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- To UL or not to UL
Re: To UL or not to UL
Indeed. You are getting the hang of it... there's always
something or other wrong with a definition in this area given the
background requirements at alt.html.
And someone could say this can apply to a table which you would
very likely regard as an abuse.
tiny | link1, link2...
medium | link3, link4...
huge | link5, link6...
Perhaps you would concede this is a table (even if you could not
resist saying that it is not the best way of laying out this
Someone would then probe you on the limits of your idea, in the
case of an html table of not more than 2 cols and one row, left
for nav, right for content, we have a relationship in a number of
To explain this, I need you to ask yourself how you are counting
tables? Simple, you say, here is a page, there is a table on it.
That is one table. Fine, but this is superficial. There is a
higher object, a table-type, if you will, instances of it on
separate pages. In the workings of a website this may well be a
far more important object.
For a start, the left content might have a certain characteristic
when it is made quite clear that one of the "links" is related to
the right content.
The table-type changes from page to page, each "link" displaying
"its content". In other words, you need to take account of a
dynamic situation with basically the "same" table on each page,
the left changing ever so slightly in content (you know the sort
of thing, a link goes deadums or is highlighted to indicate
arrival). So _this_ higher table does have a relationship between
its left and its right. You might complain that the individual
tables on individual pages fail your criterion but that is
superficial, the real goings on are to do with the way the
table-instances relate to the table-type across many pages. I am
saying that the dynamic of this higher table begins to satisfy a
similar criterion to yours except that instead of the
relationships going on between rows and columns it goes on
between these and table-types on separate pages. You will be
hating that your own criterion could be used to justify tables
for what I am certain you would regard as layout.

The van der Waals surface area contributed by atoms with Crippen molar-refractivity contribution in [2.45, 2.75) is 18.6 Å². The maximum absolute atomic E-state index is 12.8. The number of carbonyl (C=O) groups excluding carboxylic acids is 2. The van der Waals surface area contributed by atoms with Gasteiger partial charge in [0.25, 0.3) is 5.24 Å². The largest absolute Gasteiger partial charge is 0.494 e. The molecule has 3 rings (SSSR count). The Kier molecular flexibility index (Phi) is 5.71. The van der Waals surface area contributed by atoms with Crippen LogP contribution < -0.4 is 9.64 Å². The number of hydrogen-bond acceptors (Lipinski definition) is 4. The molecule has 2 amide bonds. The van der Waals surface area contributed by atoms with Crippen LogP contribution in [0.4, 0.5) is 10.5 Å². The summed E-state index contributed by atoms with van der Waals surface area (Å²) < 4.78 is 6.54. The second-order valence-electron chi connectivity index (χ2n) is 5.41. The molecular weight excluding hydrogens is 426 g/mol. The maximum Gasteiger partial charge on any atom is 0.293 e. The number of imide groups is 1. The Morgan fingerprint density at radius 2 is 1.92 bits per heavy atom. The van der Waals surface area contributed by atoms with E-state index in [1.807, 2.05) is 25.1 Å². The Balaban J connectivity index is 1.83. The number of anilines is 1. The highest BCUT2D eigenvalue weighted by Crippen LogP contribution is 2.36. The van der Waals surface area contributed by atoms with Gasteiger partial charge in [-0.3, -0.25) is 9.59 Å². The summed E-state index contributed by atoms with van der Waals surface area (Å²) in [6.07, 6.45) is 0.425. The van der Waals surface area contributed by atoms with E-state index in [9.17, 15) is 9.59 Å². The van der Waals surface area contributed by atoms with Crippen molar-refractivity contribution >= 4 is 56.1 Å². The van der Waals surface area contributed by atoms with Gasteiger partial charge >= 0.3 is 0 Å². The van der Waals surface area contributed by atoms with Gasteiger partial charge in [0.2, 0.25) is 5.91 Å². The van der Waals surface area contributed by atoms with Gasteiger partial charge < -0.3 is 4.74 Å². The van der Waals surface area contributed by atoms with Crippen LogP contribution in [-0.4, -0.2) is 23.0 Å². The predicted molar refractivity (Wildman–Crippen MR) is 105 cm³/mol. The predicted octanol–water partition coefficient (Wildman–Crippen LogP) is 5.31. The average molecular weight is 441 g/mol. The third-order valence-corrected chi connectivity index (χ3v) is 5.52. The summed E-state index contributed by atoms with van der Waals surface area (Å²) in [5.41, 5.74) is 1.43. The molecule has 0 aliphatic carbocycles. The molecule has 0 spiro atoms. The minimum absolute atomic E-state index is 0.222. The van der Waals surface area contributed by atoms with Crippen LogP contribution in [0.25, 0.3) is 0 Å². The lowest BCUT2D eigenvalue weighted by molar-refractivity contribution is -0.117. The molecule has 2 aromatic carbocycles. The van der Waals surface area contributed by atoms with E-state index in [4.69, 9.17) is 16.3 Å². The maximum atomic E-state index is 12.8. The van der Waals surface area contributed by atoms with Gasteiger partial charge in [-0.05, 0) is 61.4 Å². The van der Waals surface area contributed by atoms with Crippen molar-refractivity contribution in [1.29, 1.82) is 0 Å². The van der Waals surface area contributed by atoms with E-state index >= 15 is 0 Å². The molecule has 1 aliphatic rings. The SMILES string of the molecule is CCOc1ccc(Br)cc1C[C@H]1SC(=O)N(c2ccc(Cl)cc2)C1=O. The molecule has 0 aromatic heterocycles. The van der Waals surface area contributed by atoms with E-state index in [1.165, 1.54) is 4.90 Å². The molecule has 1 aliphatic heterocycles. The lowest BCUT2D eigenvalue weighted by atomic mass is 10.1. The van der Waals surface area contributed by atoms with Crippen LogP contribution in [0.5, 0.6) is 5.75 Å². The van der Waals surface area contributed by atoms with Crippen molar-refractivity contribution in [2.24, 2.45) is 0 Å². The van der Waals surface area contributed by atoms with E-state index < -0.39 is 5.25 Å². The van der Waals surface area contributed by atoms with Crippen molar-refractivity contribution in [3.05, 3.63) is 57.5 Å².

Now you might not like this idea of using tables for this sort of
layout but you are really pushing uphill to deny the
relationships that count. It is just that they count in a less
superficial and trivial way over a _number_ of pages.
Some tables are used for what you would say is layout but they
are ultimately, in the dynamic across pages, more deeply
something to do with exhibiting relationships between cols
across. If you want to attack this use, no good messing about
Perhaps it is because many folk deep down sense that what I am
saying is correct that they are skeptical of the slogan waving
that goes on in this area, the extreme fundamentalisms. They see
sense (I mean sense) in some table layouts which high priests
miss because they are looking at the wrong object.
This is not meant as a recommendation of the use of tables. And
certainly not the mindless use of them that earthlings as well as
machines spew out. It is just to say, it is pretty hard to polish
up a little definition of the situation and walk off with the
My own view is that the lines between layout and semantics are
not as clear cut as some suppose. But enough already.
Re: To UL or not to UL
Joe and Andy,
I think your heading requirement is sufficient, but not necessary.
Consider matrix algebra. In many cases it would be difficult to
assign meaningful headings, but each cell of data is definitely
in a particular relationship to other cells in a way that the
position of the cell makes a difference. You could probably come
up with a case that even applied over a single dimension.